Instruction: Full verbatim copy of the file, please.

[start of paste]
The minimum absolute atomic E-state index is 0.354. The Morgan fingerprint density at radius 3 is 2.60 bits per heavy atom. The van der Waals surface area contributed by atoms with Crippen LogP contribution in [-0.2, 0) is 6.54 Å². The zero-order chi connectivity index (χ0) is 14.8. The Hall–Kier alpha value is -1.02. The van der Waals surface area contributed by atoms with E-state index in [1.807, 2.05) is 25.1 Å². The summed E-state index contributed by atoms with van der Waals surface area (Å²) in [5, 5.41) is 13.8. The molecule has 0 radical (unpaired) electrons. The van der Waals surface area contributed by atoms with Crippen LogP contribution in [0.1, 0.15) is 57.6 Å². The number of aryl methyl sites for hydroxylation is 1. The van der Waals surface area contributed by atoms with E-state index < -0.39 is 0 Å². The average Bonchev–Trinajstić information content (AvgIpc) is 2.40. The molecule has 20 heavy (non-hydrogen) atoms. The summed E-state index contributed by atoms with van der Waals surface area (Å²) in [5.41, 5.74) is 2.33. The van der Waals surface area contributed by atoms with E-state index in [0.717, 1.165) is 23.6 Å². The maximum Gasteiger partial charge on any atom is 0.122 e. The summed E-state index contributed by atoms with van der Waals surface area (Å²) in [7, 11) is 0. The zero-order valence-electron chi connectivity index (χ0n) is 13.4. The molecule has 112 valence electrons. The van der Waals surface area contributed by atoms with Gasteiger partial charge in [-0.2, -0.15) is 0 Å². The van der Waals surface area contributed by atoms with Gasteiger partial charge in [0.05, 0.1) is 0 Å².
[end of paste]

The minimum absolute atomic E-state index is 0.354. The Morgan fingerprint density at radius 3 is 2.60 bits per heavy atom. The van der Waals surface area contributed by atoms with Crippen LogP contribution in [-0.2, 0) is 6.54 Å². The zero-order chi connectivity index (χ0) is 14.8. The Hall–Kier alpha value is -1.02. The van der Waals surface area contributed by atoms with E-state index in [1.807, 2.05) is 25.1 Å². The summed E-state index contributed by atoms with van der Waals surface area (Å²) in [5, 5.41) is 13.8. The molecule has 0 radical (unpaired) electrons. The van der Waals surface area contributed by atoms with Crippen LogP contribution in [0.1, 0.15) is 57.6 Å². The number of aryl methyl sites for hydroxylation is 1. The van der Waals surface area contributed by atoms with E-state index < -0.39 is 0 Å². The average Bonchev–Trinajstić information content (AvgIpc) is 2.40. The molecule has 20 heavy (non-hydrogen) atoms. The summed E-state index contributed by atoms with van der Waals surface area (Å²) in [5.41, 5.74) is 2.33. The van der Waals surface area contributed by atoms with E-state index in [0.717, 1.165) is 23.6 Å². The maximum Gasteiger partial charge on any atom is 0.122 e. The summed E-state index contributed by atoms with van der Waals surface area (Å²) in [7, 11) is 0. The zero-order valence-electron chi connectivity index (χ0n) is 13.4. The molecule has 112 valence electrons. The van der Waals surface area contributed by atoms with Gasteiger partial charge in [-0.2, -0.15) is 0 Å². The van der Waals surface area contributed by atoms with Gasteiger partial charge in [0.05, 0.1) is 0 Å².